Bank customers are noticing that while their cost of living may be climbing, their banks are reporting big profits, Consumer NZ says.
Consumer NZ's latest annual bank satisfaction survey shows 73% of respondents think banks are charging them too much and 52% think banks can be trusted. And once again the country's smaller banks scored higher in customer satisfaction.
“Trust appears to be eroding in the banking sector in comparison to last year,” Consumer NZ Chief Executive Jon Duffy says. “Rising cost of living challenges, lower savings rates and other pressures may be contributing factors.”
“Our sentiment tracker shows that cost of living is the most concerning issue facing New Zealanders. While the cost of living soars, banks are reporting major profits, which is not going unnoticed by customers. Approximately three out of four customers think the banks are charging too much."
"Moreover, a whopping 72% of respondents agreed banks need to be monitored more closely to protect consumers from irresponsible practices," Duffy says.
On the same morning the Consumer NZ survey was released, auditing and financial advisory firm KPMG released a survey of banks' financial performance for the December quarter, showing nine NZ banks posted combined profit of $1.614 billion, up 7% from the September quarter and near record quarterly highs.
Co-op & TSB top
In terms of consumer banking satisfaction, two NZ-owned banks stood out.
The Co-operative Bank scored 86%, earning above the average of 60% on all five key performance measures being advice on products, fees, responsible lending, timely responses to inquiries, and value for money.
"The bank has previously topped the survey in 2019, and for 63% of customers, The Co-operative Bank’s local ownership was the main advantage," Consumer NZ says.
TSB scored 78%, continuing its strong performance from previous years and scoring above average for four of our five key performance measures.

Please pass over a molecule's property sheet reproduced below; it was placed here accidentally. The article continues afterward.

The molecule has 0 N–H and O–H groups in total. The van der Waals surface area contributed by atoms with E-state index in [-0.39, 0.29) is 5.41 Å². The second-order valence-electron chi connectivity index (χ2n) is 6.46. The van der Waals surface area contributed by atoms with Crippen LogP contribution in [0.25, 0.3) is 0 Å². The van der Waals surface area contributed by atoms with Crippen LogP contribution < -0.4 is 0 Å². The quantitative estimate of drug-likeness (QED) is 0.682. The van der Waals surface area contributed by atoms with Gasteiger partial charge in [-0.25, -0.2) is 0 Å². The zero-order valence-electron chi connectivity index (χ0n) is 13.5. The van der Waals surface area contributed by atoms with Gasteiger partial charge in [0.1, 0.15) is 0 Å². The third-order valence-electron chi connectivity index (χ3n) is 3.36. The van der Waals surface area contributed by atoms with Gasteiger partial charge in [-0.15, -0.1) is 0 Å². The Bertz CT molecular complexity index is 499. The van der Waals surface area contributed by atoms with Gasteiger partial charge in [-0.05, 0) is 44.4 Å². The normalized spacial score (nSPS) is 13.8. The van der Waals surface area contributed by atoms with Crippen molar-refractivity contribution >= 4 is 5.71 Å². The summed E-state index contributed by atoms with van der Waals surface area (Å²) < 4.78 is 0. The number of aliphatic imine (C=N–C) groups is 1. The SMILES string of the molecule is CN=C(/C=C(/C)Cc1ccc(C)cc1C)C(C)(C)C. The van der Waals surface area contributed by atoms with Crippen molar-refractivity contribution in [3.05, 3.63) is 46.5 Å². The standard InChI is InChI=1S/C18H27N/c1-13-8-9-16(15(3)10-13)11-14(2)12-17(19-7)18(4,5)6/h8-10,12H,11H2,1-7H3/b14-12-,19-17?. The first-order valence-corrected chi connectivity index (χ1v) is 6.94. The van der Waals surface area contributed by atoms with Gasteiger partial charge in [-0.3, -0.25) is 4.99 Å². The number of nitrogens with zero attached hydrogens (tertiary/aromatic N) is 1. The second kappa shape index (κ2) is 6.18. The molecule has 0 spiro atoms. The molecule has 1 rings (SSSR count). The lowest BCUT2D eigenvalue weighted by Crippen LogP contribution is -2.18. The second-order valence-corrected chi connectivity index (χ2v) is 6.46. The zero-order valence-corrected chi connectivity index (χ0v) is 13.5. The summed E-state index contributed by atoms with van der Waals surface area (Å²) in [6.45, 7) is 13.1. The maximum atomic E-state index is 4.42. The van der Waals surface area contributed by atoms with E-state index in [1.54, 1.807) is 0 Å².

"This is the seventh year in a row that TSB has received a People’s Choice endorsement and 82% of their loyal customers said they were unlikely to switch banks any time soon," Consumer NZ says.
Two of NZ's big four Australian-owned banks delivered the lowest customer satisfaction scores. Westpac was last, just ahead of ANZ. The two have combined market share of 49.2%.
"Westpac stood out for the lowest satisfaction rating this year (54%). It scored significantly below average for branch service and had the lowest rating for phone, branch and mobile banking. Of those who had a problem with Westpac in the past 12 months, 69% said complaints were handled poorly."
"ANZ’s overall satisfaction score was also below the market average, at 56%. Customers of the largest bank were the least likely to be satisfied with fees and value for money but rated above average for mobile banking," Consumer NZ says.
"BNZ, Kiwibank and ASB all scored between 64% and 60%, with no figures above average for any of the key performance measures. However, Kiwibank rated below average for responsible lending and its call centre service."
Duffy says consumers are saying the big banks are doing poorly on customer service.
“There have been added complications like the change to the Credit Contracts and Consumer Finance Act and the demise of some in-person branches forcing customers online. However, the big banks should note that consumers see a lot of room for improvement.”
The consumer lobby group's bank satisfaction data is sourced from a nationally representative survey of 2428 New Zealanders, aged 18 years and older, carried out online in January and February this year.